|Joseph, as he literally ran all over|
the pre-op wing in his hospital booties
At 7:50, the ENT came out to talk to us. She said that, given the amount of gunk she had to remove from his ears before she could place the tubes, Joseph was suffering from a not-minor hearing loss before the tubes. Larry and I had been speculating that this was the case, given that he wasn't able to repeat many sounds we made or even register sometimes that we were making sounds.
|"Hey look at this"|
Joseph's happy juice finally was taking effect
The next 18 hours were a cycle of Joseph waking up, freaking out, pulling at his wires, yanking on his IV, and the nurse giving him an anti-anxiety medicine that put him back to sleep. Our nurse, a mother herself, was amazing. I couldn't have asked for a better, more caring, compassionate, going above and beyond nurse than Jenny P. She really cared about Joseph and me, making him and us comfortable. (I say "us" because he spent most of those 18 hours sleeping on me in some position or another. It was like an international flight.)
|First day home and he had to|
vacuum the playroom.
|First meal back home:|
big surprise, it is Ramen
This is about 28 hours after palate surgery!
Since then, Joseph has been mostly happy playing with his toys, playing outside, playing with his sister. However, he is not sleeping. Not enough. Not even close to enough. Larry and I are again split into 2 shifts: he has the night shift and I have the morning shift, which isn't how these 2 teachers wanted to spend their summer break. Larry finds himself up at odd hours in the middle of the night, playing with a wide-ass-awake Joseph, I find myself unable to get up and enjoy a morning run when I "sleep in" (as Larry calls it) until 6:30 because Larry needs to get to some sleep and Joseph is, you guessed it, still wide-ass-awake.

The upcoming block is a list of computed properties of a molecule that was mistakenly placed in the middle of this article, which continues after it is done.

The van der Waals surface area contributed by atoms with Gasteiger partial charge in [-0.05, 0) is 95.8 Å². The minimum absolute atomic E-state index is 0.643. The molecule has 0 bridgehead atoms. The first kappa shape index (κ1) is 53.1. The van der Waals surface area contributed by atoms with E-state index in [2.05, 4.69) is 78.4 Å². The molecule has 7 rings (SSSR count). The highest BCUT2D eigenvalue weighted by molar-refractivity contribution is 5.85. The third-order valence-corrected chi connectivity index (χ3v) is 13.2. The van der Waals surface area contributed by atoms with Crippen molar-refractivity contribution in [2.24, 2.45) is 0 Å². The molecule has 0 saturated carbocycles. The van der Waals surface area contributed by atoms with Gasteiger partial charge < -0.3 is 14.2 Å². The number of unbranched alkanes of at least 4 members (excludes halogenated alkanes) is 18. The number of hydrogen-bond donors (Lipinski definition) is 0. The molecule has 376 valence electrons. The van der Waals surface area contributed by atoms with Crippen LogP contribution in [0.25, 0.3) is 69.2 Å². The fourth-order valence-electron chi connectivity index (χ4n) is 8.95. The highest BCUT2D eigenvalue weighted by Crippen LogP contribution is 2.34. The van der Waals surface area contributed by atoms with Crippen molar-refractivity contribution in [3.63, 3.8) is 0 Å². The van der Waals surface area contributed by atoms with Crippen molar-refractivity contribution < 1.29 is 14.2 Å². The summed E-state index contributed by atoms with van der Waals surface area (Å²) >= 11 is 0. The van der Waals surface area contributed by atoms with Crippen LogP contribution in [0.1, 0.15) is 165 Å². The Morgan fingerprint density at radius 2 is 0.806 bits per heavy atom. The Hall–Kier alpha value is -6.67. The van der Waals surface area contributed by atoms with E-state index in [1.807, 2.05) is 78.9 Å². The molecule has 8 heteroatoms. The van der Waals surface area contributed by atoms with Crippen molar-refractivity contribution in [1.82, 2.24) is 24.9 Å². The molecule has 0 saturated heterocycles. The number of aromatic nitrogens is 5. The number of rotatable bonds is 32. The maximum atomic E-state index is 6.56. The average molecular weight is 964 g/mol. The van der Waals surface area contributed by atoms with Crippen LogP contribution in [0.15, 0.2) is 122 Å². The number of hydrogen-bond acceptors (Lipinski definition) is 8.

But keeping the important things in mind, such as we only had 24 hours in the PICU and some families have to see their kids suffering in there for days or weeks or months for various conditions. We are lucky. Also, we are hoping Joseph heals nicely, starts to get speech, and it feels like now he can really begin his life in America.
A few other thoughts:The two sweetest things happened during our time in the hospital together: one was that as he came out of his haze, Joseph planted 2 sweet kisses on my lips when he woke up at 4:00 am and the other was that 2 times he called out "mum mum!" to me as he came off different sleeps and wanted me to hold him.
Abigail's palate was fixed in China. Who held her for 18 hours after surgery? It makes me sad.